In the minds of many metalheads, medieval and symphonic themes are strongly associated with Power or Gothic Metal. Here The Devils Of Loudun come in to show us that those musical themes can be successfully combined with raw Death Metal! In their latest release – a five-song EP entitled “Entering Oblivion” – They take a different musical path than most of the recent Melodic Death Metal releases (which are mostly influenced by the Gothenburg scene), and that makes their release very interesting and refreshing.
The band was named after a novel which tells about the Loudun possessions – Notorious events of public exorcism, torture and burning in the 17th century France – and the atmosphere of those dark times is recaptured very well in their compositions. The classical music themes are sometimes epic, sometimes atmospheric, but never sweet nor cheesy, and always malicious. Combining them with a massive rhythm section and typical Death Metal growling vocals, produces a great soundtrack for a devil’s banquet.
As you’ve probably already guessed, the music of The Devils Of Loudun earns it’s bread not from excessive doses of fast double kicks and blast beats, and neither from concrete drilling riffs – but from atmospheric melody, which is there all over the compositions. A generic pattern of sang verses over heavy riffs is not as common in “Entering Oblivion” – Here the guitars and keyboards take shifts and constantly provide a melodic layer which is also present in most of the sang parts. Of course the heavy riffs and massive drumming are here to stay; Despite their secondary role in the compositions, they do a good job in adding the necessary heaviness, thickening the overall sound and providing a solid base for the lead section.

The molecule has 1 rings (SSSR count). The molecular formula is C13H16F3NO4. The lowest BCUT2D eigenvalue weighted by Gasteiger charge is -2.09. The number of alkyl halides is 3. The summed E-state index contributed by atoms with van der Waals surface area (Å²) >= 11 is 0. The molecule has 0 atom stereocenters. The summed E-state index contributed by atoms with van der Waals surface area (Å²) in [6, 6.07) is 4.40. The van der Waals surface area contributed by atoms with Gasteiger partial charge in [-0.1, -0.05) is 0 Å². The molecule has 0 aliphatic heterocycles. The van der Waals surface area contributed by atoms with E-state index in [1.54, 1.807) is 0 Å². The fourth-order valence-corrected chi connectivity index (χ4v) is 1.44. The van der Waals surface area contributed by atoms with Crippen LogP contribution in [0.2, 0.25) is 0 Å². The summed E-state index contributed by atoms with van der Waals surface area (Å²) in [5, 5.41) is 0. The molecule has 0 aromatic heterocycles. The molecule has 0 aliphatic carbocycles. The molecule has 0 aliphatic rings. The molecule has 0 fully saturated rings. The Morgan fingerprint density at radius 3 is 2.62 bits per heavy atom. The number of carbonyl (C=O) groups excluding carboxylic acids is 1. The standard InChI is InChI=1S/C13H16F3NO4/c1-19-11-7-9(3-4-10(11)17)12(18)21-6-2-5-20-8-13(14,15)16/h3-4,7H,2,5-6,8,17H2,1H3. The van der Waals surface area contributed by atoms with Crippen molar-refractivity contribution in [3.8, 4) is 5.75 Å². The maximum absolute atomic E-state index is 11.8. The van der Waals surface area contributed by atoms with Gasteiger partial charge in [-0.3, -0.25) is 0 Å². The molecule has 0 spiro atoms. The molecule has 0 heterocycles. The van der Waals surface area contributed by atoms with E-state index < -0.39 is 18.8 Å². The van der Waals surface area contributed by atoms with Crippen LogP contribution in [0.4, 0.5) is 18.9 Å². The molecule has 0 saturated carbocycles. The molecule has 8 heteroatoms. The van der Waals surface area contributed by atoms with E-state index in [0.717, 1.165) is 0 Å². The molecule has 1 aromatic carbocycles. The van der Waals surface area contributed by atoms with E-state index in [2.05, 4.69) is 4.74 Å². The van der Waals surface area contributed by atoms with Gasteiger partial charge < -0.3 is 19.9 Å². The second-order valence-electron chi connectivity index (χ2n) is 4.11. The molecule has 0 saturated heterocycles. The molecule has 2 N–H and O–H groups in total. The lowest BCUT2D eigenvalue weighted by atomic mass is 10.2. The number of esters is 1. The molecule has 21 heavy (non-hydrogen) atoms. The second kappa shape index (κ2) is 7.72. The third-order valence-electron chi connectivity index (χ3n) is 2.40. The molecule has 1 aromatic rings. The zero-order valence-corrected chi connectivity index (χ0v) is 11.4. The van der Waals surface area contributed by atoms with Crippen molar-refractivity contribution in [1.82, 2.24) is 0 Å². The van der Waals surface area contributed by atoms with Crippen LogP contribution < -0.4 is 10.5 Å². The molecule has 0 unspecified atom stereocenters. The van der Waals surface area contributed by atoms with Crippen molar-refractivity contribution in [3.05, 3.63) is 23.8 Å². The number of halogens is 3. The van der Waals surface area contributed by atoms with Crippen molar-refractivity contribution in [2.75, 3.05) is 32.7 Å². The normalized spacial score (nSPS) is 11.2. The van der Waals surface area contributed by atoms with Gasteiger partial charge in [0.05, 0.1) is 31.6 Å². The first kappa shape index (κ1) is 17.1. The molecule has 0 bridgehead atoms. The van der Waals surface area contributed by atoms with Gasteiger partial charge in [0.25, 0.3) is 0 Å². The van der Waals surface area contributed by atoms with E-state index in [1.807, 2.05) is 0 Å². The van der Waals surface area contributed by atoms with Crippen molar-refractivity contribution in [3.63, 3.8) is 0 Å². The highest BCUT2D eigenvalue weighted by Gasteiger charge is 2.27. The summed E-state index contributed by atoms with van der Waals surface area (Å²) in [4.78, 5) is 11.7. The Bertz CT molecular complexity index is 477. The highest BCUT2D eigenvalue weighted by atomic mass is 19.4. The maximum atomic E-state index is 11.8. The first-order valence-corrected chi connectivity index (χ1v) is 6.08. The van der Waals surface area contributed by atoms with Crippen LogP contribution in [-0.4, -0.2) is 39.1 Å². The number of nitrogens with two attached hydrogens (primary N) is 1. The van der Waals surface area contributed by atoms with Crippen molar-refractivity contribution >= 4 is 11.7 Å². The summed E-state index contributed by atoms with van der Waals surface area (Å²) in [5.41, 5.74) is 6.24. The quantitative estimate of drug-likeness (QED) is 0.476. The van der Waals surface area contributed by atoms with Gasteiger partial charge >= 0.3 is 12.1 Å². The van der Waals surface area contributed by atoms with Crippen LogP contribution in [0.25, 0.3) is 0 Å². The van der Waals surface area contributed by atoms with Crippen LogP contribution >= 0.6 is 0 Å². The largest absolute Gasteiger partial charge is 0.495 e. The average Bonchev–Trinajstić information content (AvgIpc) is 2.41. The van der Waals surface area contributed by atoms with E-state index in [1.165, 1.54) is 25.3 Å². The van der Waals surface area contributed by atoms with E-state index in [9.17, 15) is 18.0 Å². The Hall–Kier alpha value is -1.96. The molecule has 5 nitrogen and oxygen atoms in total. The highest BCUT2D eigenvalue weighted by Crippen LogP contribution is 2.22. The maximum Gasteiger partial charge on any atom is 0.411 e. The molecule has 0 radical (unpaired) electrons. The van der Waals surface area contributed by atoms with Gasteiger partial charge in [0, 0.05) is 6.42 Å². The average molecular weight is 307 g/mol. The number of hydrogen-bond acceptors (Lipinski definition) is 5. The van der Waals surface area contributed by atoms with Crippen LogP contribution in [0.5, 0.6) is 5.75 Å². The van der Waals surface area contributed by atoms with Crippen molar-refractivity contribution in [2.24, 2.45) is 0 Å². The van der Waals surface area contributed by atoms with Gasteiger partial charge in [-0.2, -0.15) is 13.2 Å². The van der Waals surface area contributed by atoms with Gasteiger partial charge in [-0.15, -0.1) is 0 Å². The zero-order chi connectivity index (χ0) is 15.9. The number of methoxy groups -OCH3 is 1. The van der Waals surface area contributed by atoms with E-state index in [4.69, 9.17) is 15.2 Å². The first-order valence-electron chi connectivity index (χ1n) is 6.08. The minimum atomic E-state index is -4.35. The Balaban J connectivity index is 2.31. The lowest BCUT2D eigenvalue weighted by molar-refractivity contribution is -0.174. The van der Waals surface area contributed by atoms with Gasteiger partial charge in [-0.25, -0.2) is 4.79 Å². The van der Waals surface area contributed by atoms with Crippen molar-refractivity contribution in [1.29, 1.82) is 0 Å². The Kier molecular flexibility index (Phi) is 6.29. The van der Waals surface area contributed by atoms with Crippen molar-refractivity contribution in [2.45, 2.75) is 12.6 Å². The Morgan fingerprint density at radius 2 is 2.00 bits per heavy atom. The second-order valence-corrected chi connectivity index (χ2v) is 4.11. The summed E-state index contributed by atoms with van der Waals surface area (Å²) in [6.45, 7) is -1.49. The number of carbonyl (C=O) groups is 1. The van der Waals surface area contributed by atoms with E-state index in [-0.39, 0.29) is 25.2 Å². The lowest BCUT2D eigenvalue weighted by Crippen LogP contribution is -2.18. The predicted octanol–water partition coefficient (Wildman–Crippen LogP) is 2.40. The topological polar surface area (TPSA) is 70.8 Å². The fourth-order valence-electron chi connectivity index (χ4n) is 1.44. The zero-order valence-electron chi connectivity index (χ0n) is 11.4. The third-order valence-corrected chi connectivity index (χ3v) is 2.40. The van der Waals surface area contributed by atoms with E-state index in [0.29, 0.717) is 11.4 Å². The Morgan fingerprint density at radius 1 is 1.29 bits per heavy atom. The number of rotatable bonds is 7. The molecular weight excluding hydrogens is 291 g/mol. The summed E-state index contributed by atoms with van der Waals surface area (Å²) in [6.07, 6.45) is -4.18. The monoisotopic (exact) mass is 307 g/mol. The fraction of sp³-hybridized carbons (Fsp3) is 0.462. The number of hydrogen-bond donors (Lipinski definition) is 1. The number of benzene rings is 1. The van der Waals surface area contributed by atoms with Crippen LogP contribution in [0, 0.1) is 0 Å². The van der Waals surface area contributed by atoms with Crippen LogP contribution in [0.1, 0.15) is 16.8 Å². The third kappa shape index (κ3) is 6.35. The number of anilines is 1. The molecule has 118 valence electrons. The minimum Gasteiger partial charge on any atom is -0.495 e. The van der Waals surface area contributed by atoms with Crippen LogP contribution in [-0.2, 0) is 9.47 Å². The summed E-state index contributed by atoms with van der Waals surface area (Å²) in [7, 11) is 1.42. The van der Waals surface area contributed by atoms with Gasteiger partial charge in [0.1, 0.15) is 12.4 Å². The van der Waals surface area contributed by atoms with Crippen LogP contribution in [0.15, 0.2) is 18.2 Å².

Obviously, making good melodic music demands a hefty dose of technical skill and musicianship, and The Devils Of Loudun don’t disappoint here: The guitar and keyboard parts are interesting and complex, the drums are fast and massive when necessary, and overall, the music can be definitely categorized as technical. The performance is clear and precise enough to hear every note and to understand every part. The production of “Entering Oblivion” is another pleasant surprise. Unlike most of the technical bands who choose the clinically sterile and over-processed production, The Devils Of Loudun went for a more dirty, natural and organic sound. This adds some “Metallic” quality to the EP which, despite being dirty and almost harsh, doesn’t take anything away from the clarity and definition of the music.
“Entering Oblivion” is 18 minutes of dark medieval atmosphere. The songs themselves are not very long (There are four of them, plus the intro track), but they will require some concentration from the listener to fully comprehend them. In fact, none of the tracks can be called a hit, this is definitely not background music for having some beer at the bar, or wild parties. It is the kind of music that the listener should submerge into, and let it take him to a journey into the darkest times in history of humanity.